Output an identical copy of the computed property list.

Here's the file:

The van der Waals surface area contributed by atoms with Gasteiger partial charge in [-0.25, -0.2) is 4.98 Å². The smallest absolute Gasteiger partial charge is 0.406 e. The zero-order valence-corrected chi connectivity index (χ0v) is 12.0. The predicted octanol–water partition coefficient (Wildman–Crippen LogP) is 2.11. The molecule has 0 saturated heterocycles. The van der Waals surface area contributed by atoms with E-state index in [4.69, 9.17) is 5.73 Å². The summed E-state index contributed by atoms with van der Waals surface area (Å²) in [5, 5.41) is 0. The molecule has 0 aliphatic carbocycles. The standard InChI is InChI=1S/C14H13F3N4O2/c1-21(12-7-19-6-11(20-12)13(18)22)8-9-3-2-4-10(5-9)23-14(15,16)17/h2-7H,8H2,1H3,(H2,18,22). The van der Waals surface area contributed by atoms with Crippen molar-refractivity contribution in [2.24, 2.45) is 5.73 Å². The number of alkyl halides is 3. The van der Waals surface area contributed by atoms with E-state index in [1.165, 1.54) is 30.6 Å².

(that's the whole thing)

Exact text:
The van der Waals surface area contributed by atoms with Gasteiger partial charge in [-0.25, -0.2) is 4.98 Å². The smallest absolute Gasteiger partial charge is 0.406 e. The zero-order valence-corrected chi connectivity index (χ0v) is 12.0. The predicted octanol–water partition coefficient (Wildman–Crippen LogP) is 2.11. The molecule has 0 saturated heterocycles. The van der Waals surface area contributed by atoms with E-state index in [4.69, 9.17) is 5.73 Å². The summed E-state index contributed by atoms with van der Waals surface area (Å²) in [5, 5.41) is 0. The molecule has 0 aliphatic carbocycles. The standard InChI is InChI=1S/C14H13F3N4O2/c1-21(12-7-19-6-11(20-12)13(18)22)8-9-3-2-4-10(5-9)23-14(15,16)17/h2-7H,8H2,1H3,(H2,18,22). The van der Waals surface area contributed by atoms with Crippen molar-refractivity contribution in [2.24, 2.45) is 5.73 Å². The number of alkyl halides is 3. The van der Waals surface area contributed by atoms with E-state index in [1.165, 1.54) is 30.6 Å².